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The $1.75 trillion Build Back Better Act has a provision that’s not making Canada all too happy. The proposed bill includes tax incentives for electric vehicles, though the legislation would also give an additional tax credit to cars made in the US by union workers. According to a new Automotive News report, Canada sees this as a violation of the USMCA trade deal, and the country is currently proposing several solutions to resolve the matter.

The bill, which has passed the US House and currently sits before the US Senate, offers consumers a $7,500 tax credit for purchasing an electric vehicle. However, an additional $4,500 tax credit is available for EVs made by US union workers. One solution Canadian Prime Minister Justin Trudeau is proposing would align EV incentives between the two countries. He wants to make sure there are no “unfair advantages,” according to the publication.

It’s not clear how long it will take for the two to resolve the matter, though Canada doesn’t seem to be taking the bill lightly. Last week, it said it would levy retaliatory tariffs on specific US goods for violating the North American trade deal that also includes Mexico. Japan, South Korea, and others have also expressed displeasure about the proposed incentives.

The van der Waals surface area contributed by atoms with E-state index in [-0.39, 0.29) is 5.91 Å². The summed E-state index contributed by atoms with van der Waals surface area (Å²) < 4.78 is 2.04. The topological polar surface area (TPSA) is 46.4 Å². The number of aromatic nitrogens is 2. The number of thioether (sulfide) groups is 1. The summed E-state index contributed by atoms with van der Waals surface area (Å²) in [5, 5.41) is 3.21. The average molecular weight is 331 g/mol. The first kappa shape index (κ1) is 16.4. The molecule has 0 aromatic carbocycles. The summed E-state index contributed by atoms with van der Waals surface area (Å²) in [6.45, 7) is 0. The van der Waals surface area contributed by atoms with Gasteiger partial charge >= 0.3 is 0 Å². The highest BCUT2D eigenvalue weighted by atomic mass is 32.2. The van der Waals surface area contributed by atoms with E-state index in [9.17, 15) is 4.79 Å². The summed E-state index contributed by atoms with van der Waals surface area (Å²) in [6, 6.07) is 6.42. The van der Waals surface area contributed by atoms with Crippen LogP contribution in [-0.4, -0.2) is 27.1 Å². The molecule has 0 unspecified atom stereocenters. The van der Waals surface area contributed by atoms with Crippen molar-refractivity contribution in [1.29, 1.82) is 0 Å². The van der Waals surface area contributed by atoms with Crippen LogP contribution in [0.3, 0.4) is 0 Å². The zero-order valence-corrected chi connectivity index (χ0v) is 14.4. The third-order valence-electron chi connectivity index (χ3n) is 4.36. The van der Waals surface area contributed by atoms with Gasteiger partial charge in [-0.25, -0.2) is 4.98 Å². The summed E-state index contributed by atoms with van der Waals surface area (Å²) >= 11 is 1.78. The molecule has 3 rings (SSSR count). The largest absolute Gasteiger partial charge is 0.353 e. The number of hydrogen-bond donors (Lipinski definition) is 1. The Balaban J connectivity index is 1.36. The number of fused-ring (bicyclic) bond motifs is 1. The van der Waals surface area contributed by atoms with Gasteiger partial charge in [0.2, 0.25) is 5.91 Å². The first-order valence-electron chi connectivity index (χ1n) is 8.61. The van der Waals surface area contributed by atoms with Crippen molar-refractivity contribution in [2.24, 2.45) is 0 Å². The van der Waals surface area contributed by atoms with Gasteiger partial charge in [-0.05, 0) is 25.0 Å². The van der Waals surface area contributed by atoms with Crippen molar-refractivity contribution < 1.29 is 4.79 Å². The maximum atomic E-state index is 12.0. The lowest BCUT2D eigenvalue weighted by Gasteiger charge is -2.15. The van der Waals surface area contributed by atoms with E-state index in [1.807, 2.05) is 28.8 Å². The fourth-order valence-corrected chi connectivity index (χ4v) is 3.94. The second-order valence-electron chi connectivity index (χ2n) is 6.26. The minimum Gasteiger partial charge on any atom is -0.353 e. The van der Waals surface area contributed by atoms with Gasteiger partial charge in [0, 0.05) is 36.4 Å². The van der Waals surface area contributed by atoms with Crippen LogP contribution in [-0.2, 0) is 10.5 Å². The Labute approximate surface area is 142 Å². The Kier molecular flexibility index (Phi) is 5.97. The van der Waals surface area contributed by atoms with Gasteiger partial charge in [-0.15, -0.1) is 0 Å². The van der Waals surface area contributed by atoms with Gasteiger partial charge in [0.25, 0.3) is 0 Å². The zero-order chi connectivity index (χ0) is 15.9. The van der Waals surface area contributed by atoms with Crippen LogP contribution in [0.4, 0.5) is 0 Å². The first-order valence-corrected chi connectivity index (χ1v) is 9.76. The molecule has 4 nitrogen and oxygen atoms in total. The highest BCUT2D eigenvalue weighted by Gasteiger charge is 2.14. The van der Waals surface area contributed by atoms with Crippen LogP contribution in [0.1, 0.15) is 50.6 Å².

The US-Mexico-Canada Agreement (USMCA) went into effect in mid-2020, replacing the North American Free Trade Agreement (NAFTA) that had been in place since 1994. We’re likely to see more disputes between the three members as they navigate the real-world implications of the new agreement, and that’s regardless of the BBB Act passing the US Senate.

The three countries are also tussling over their interpretations of USCMA’s 75-percent regional value content rule, which specifies that 75 percent of a vehicle’s content be made in the bloc. It could be too complicated for automakers to meet, making it cheaper for them to pay a tariff instead of building cars and components on the continent.

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